There was a man with his little girl in the grocery store shopping the other day. The child was probably about 3 or 4 years old and cute as she could be. It was obvious she was tired of shopping and she would wander a bit checking things out, looking for something that would interest her. After reaching the end of one aisle, the man turned his cart to the left, presuming his well-behaved daughter would follow. Instead she looked right – the CANDY aisle! Well, you can guess – she turned right (of course she would). It wasn’t long before everyone in the store heard a blood-curdling scream. “Daddy! Daddy!” Of course, everyone ran toward that aisle, believing someone had been hurt. The dad was there immediately, scooping his baby girl up, making sure she was okay. She was trembling, terrified, and sobbing, and said, “Daddy, I was so scared!” “I keep telling you that you have to stay with me,” he replied excitedly. “Yes, daddy but this time I was loster!” was her response. Those of us who had gathered to see if she was hurt, had to laugh a bit about her remark. Children are so funny and cute; so very precious to all of us too. We were so happy that she was okay and uninjured.
Most of you have observed a great deal of strange things while shopping, I’m sure, but I couldn’t get my mind off that little girl. I thought of so many things that could have happened to her – the physical injuries that might have happened or possibly being abducted. It was frightening to let my mind wander, having had four children and eleven grandchildren of my own. After awhile I settled down, chuckling inside about her remark, “I was loster!” As I mulled that over in my mind, of course a spiritual application came to mind. The term “loster,” seemed to keep bothering me. A child doesn’t realize that when you’re lost, you’re lost. It’s not comparative. You are either lost or you aren’t. But in her little mind, she was “loster,” I presume, because it was scarier than previous times when she had been separated from her father. Then I started thinking, “Don’t Christians do the very same thing when they draw farther and farther away from God?” This is often revealed in our speech: “ I just took one drink.” “I only missed two services out of twelve this whole month! That’s not so bad!” “I only tell a white lie now and then,” (the very term “white lie,” has been used to try to minimize or purify a sin), “Well, I still gossip a bit but….there’s usually an element of truth about it!” And the list could go on. Whenever we have to justify our ungodly behavior to another Christian, beware! We are headed down the wrong path. We have separated ourselves from our Father. Granted, there is a process of falling away. James tells us that lust bringeth forth sin and sin bringeth forth death (James 1:14-15). That is a spiritual death – a spiritual separation from God. Psalm 1:1 testifies to this too. We walk by those who sin and scoff at godliness. Then before we know it we stop and stand with the ungodly, perhaps even out of simple curiosity. Finally, there we are, sitting among them, acting like them and doing what they do! It’s a progression, but lost is lost. There is no “loster,” and there is not a superlative, “lostest.” We cannot say “Well, she is loster than I am, or she it the lostest person I know!” Hell has been prepared for the lost (Matthew 25:41). If the “lostest” will be there and the “loster” will be there, where will the lost be? They will be right there among them! We deceive ourselves when we think that we can wander from God, and not be affected by it. We are shown this multiple times in the Bible (consider the prodigal son of Luke 15). Each day we should ask ourselves, “If Christ came right now, in what spiritual condition would I be found?” I pray that we each will be introspective and, “Examine yourselves, whether ye be in the faith; prove your own selves. Know ye not your own selves, how that Jesus Christ is in you, except ye be reprobates?” I Corinthians 13:5. We are the children of God, but Christians should not be thinking and acting like small children without understanding. The only comparison we need to make is with Christ. When our lives come into alignment with what He has commanded; how He lived on this earth, then we know we are living as the Father would have us to live. When this life is over we will inherit an eternal abode. That will be heaven or hell. We are either saved or we are lost. We will either be sinless (made possible by the cleansing blood of Christ which continually cleanses the Christian as he/she repents of sin) or we will be found laden with all of our sins because we made that wrong turn down that wrong path. It is my prayer that everyone will make sure they are traveling down the right path (2 Peter 1:10; 1 John 5:13). “Draw nigh unto God and He will draw nigh unto you…” (James 4:8)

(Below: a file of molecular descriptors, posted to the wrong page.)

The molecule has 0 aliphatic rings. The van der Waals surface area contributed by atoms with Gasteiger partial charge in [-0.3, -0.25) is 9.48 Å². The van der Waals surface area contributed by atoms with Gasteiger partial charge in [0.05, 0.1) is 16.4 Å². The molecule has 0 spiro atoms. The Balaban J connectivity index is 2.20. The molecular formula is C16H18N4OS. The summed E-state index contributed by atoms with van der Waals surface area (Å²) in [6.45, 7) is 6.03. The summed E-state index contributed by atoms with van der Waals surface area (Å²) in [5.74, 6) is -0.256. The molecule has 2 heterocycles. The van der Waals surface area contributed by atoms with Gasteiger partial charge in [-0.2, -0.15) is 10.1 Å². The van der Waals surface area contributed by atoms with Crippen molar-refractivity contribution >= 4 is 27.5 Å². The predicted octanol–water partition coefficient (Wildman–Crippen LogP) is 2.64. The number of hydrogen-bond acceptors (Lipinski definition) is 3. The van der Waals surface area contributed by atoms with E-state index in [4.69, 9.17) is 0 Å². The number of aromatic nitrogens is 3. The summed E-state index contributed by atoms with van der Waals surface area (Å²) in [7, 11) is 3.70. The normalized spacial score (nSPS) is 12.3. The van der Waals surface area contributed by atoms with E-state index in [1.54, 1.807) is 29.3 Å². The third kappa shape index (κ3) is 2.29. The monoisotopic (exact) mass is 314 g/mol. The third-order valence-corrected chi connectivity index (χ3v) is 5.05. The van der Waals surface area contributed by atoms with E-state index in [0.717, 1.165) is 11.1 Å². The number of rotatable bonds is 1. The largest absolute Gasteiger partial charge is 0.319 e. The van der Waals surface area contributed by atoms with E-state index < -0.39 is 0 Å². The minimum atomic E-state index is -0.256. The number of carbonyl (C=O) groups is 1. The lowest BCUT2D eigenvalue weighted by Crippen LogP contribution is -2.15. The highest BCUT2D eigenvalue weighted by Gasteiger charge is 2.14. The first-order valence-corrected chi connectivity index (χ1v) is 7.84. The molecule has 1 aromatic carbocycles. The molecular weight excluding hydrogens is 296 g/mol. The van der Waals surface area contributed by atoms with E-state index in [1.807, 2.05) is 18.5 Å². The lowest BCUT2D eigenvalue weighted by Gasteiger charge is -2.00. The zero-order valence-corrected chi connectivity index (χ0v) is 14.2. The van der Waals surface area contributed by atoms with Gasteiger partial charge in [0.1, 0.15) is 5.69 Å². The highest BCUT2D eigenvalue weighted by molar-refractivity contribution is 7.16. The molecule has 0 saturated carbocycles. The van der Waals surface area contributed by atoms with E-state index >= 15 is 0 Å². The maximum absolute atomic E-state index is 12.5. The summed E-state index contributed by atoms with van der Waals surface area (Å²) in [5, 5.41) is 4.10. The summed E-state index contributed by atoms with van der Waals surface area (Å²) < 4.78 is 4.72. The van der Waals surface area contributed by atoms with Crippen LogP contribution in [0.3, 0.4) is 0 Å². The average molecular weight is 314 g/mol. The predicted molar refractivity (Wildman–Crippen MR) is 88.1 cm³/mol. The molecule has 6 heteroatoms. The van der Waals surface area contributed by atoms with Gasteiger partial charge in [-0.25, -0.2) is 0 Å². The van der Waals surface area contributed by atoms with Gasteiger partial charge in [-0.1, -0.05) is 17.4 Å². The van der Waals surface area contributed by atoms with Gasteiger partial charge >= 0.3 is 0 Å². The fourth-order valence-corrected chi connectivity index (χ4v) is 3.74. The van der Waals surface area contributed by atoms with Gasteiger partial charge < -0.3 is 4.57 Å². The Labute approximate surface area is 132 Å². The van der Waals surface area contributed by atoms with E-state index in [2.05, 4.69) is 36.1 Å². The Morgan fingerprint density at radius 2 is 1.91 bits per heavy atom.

Nancy is the wife of Bill Goring, who serves as a gospel preacher and elder for the Chipman Road church of Christ in Lee’s Summit, Missouri. She has 4 children, 11 grandchildren and has taught Bible class for over 40 years, speaks at Ladies Day gatherings and has published several books including: Behavior Becoming Holiness: Studies in Titus Chapter 2 and Overcoming our Self-Imposed Prisons.